The opinions expressed here are my own as a longstanding independent consultant to the equipment rental industry, and do not represent the views of clients, of RER, or any other industry participants.
Over my 28 years in the rental industry, I have seen numerous companies falter or thrive based on their rental rate mentality. When I became CEO ofEquipment Rental in 1982, I set a pricing strategy that essentially turned a blind eye to low-ball competitors. It wasn't easy, given some of the discounts we were up against, but it was just as essential to Hertz back then as it is to every rental company reading this today.
The pricing pain that is being felt throughout the equipment rental industry right now is largely self-inflicted. Poor rate management caused it, and proper rate management can stop it. I understand the temptation to point fingers at competition for dragging down rates. But when it comes to protecting the lifeblood of your business, the competitive bogeyman is a weak excuse.
Despite what empirical evidence may suggest, some equipment rental businesses have been charging proper rental rates right through the depths of the downturn. I can guarantee that — because in an industry this fragmented, there are always smart operators who understand the importance of maintaining a healthy price/value structure.
Unfortunately, these companies seem to be the exception right now. The data that is available, as reported by the public rental companies, shows rate declines in the second quarter of 2010, even though utilization trended upward. Eight out of eight public companies reported higher time utilization in the second quarter of 2010 versus the first quarter, with some increases as high as 9 percent, yet seven of those companies had year-over-year rate declines for the quarter.
Of those,lost the least ground, 2 percent, while some others flirted with double-digit declines. Data is unavailable for privately held rental firms, yet I can tell you from my own observation that poor pricing practices apply to many of them as well.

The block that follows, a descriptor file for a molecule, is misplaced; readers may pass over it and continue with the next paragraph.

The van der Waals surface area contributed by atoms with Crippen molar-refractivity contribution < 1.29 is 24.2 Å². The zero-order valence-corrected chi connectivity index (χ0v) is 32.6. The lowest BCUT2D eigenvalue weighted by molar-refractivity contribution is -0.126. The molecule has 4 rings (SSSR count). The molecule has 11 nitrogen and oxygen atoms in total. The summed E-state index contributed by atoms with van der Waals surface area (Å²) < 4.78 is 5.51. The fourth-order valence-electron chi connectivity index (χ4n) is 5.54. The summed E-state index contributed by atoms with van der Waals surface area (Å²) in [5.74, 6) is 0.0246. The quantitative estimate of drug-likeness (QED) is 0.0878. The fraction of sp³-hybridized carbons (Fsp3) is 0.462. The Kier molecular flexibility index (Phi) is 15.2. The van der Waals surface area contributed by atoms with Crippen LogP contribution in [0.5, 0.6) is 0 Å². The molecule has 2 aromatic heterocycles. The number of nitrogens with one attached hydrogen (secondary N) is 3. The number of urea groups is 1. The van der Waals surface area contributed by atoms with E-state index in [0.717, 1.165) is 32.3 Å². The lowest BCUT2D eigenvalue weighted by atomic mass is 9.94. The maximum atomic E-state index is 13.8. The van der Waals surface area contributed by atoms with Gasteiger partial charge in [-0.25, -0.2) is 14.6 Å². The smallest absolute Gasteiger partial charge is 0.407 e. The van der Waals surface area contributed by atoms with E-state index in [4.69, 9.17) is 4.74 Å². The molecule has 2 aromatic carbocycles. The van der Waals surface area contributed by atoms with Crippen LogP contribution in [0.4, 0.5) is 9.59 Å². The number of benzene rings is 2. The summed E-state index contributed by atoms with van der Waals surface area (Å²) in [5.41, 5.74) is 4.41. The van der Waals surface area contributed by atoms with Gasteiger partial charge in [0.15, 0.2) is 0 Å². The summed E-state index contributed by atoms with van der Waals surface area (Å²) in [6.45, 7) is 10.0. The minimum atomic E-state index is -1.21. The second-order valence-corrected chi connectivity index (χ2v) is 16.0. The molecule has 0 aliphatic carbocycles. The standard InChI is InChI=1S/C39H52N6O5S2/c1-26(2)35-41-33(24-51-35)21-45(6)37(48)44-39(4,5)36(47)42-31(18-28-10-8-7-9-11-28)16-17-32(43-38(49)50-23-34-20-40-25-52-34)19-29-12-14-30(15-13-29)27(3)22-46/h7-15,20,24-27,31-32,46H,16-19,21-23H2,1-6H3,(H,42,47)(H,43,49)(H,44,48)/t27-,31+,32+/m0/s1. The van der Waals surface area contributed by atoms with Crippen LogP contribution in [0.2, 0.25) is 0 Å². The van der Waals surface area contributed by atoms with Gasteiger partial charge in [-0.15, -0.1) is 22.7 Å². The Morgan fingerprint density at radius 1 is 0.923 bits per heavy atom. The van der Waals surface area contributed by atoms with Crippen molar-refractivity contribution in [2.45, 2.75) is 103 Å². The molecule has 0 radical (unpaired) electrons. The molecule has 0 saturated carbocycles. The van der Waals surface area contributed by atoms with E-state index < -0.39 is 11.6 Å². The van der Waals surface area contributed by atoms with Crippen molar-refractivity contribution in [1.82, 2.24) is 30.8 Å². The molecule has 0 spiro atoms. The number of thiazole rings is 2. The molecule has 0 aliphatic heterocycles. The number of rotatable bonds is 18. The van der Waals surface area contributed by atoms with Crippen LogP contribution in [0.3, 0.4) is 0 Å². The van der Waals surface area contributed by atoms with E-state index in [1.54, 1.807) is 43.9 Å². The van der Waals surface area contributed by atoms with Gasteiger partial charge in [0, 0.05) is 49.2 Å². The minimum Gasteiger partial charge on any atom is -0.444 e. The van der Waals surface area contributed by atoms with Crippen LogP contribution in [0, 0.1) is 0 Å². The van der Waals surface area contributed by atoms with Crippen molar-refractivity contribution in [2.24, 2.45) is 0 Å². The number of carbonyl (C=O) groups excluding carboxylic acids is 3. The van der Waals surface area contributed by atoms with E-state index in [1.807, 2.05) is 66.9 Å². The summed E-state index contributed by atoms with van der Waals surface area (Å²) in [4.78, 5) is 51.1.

Time utilization up; rates down — what's wrong with this picture? Everything! The rental industry is at a pivotal point in the cycle, and yet rate competition is still at a crescendo. I feel compelled to address the issue.
I am challenging the entire rental industry to show leadership on rates, and every company to take a critical look at its rate practices, or risk failing itself and the industry.
No excuse for self-inflicted rate pain
In the United States and Canada, rental rates went negative in the third quarter of 2007 and haven't seen a positive quarter since then. That's disheartening, but it's more important to focus on where we are today, with higher time utilization than we've seen for some time.
When you have time utilization in the low to mid 60s, the time for rate excuses is over. The rental industry simply cannot afford its current, detrimental pricing practices when demand supports higher rates. It sends the wrong message to customers, discourages investment and drags down performance.
Consider everything that suffers in a rental business when rates decline, starting with lower dollar utilization and EBITDA. A large public company could lose as much as $18 million in annual EBITDA for every point of rate it gives away. Turn that around, and the upside of recovering rate points is enormous. The numbers are less dramatic for a small company, but the profit dynamic is similar.
The flow-through from rental rates, after fixed and variable costs, funds virtually all aspects of a rental business. When rates drop, the ripple effect means cutbacks in capex spending and fleet levels, older equipment, closed branches, layoffs, and in extreme cases, bankruptcy. No rental company can “buy deals” at a loss for any period of time and avoid that descent.
Potential investors in the rental industry want proof that the rental business model is capable of generating a return on capital. If not, the money will be invested elsewhere. For the good of the industry, companies of all sizes have a vested interest in positioning rental as a viable, disciplined business with attractive. For that, you need cost control and a sound pricing structure.